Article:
Benefits of a Good Night's Sleep
Why a good snooze is a smart health move.
Quality sleep helps rejuvenate the mind and body. Here are few of its many benefits.
Sleep reduces disease risk.
With enough sleep, levels of the hormones melatonin and cortisol stay in healthy ranges. When cortisol is in check, it can prohibit the cell damage that can lead to cancers. While you're off in dreamland, chemicals called "immune system modulators" increase to help the body fight off potential infections, so it makes sense that sleep protects you from common illnesses like colds and flu. This is due to cortisol, since high levels of the hormone are associated with poorer immune function.
Sleep boosts brainpower.
A study from the University of Luebeck in Germany found that out of 106 people observed, those who obtained a full night's rest were three times more likely than sleep-deprived subjects to perform well on cognitive tasks measuring memory, creativity, and problem-solving skills. This is due to the brain activity that occurs during certain segments of sleep.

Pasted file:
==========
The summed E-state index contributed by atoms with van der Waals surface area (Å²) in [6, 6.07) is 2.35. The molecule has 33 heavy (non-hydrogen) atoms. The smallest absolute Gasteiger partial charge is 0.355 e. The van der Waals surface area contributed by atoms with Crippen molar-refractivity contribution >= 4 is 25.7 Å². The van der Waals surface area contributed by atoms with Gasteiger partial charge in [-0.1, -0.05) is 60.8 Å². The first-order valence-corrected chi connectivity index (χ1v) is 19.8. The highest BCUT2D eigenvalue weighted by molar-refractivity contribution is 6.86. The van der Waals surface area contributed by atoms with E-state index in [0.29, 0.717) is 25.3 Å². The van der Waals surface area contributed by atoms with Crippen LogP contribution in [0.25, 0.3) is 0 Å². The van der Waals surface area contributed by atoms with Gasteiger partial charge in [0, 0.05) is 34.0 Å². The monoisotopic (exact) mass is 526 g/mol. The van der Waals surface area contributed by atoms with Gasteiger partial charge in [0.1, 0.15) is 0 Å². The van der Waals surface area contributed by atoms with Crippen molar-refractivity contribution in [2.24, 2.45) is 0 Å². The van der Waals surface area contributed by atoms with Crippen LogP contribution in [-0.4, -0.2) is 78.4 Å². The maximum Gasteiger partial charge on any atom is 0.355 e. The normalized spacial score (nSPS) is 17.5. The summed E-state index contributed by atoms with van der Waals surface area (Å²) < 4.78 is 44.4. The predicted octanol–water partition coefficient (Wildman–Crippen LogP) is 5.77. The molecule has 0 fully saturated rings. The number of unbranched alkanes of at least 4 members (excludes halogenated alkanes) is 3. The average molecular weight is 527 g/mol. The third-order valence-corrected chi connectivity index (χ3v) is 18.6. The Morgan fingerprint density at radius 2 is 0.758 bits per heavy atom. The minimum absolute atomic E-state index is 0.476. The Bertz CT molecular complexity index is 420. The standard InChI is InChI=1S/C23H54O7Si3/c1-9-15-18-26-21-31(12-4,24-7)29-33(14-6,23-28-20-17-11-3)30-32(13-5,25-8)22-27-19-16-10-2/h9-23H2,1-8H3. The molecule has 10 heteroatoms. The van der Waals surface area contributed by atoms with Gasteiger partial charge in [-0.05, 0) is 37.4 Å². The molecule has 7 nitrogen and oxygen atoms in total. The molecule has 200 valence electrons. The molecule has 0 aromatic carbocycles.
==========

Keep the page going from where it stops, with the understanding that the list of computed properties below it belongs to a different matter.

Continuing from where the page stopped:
Sleep maintains your weight.
A joint study of more than 1,000 participants performed by University of Wisconsin and Stanford University researchers found that those who slept an average of eight hours a night had a lower body mass index (BMI) than those who slept less. Researchers believe that this is because sleep keeps two appetite-regulating hormones (leptin, which signals fullness and decreases with lack of sleep, and ghrelin, which stimulates the feeling of hunger and increases when you're lacking in sleep) in check. When they're in the right range, you're less likely to overeat.
Kristyn Kusek is a freelance writer based in Durham, North Carolina. Her work has appeared in the New York Times and More.